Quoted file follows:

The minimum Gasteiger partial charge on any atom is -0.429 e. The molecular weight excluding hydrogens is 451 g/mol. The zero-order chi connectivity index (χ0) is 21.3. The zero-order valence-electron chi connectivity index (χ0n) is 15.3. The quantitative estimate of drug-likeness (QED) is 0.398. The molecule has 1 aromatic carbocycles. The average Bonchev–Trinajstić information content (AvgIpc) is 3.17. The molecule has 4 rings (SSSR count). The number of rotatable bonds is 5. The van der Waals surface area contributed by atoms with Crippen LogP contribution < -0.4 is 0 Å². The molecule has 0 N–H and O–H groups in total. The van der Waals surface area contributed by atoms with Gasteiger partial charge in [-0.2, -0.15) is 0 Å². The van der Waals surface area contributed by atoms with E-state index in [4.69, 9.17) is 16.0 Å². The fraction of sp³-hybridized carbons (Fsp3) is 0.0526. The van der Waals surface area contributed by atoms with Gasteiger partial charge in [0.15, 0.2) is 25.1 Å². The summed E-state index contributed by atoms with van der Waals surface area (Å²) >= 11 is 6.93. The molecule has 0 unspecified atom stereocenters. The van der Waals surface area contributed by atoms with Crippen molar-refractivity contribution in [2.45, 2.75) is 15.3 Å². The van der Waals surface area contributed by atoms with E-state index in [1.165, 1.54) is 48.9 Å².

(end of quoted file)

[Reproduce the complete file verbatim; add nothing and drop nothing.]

The minimum Gasteiger partial charge on any atom is -0.429 e. The molecular weight excluding hydrogens is 451 g/mol. The zero-order chi connectivity index (χ0) is 21.3. The zero-order valence-electron chi connectivity index (χ0n) is 15.3. The quantitative estimate of drug-likeness (QED) is 0.398. The molecule has 1 aromatic carbocycles. The average Bonchev–Trinajstić information content (AvgIpc) is 3.17. The molecule has 4 rings (SSSR count). The number of rotatable bonds is 5. The van der Waals surface area contributed by atoms with Crippen LogP contribution < -0.4 is 0 Å². The molecule has 0 N–H and O–H groups in total. The van der Waals surface area contributed by atoms with Gasteiger partial charge in [-0.2, -0.15) is 0 Å². The van der Waals surface area contributed by atoms with E-state index in [4.69, 9.17) is 16.0 Å². The fraction of sp³-hybridized carbons (Fsp3) is 0.0526. The van der Waals surface area contributed by atoms with Gasteiger partial charge in [0.15, 0.2) is 25.1 Å². The summed E-state index contributed by atoms with van der Waals surface area (Å²) >= 11 is 6.93. The molecule has 0 unspecified atom stereocenters. The van der Waals surface area contributed by atoms with Crippen molar-refractivity contribution in [2.45, 2.75) is 15.3 Å². The van der Waals surface area contributed by atoms with E-state index in [1.165, 1.54) is 48.9 Å².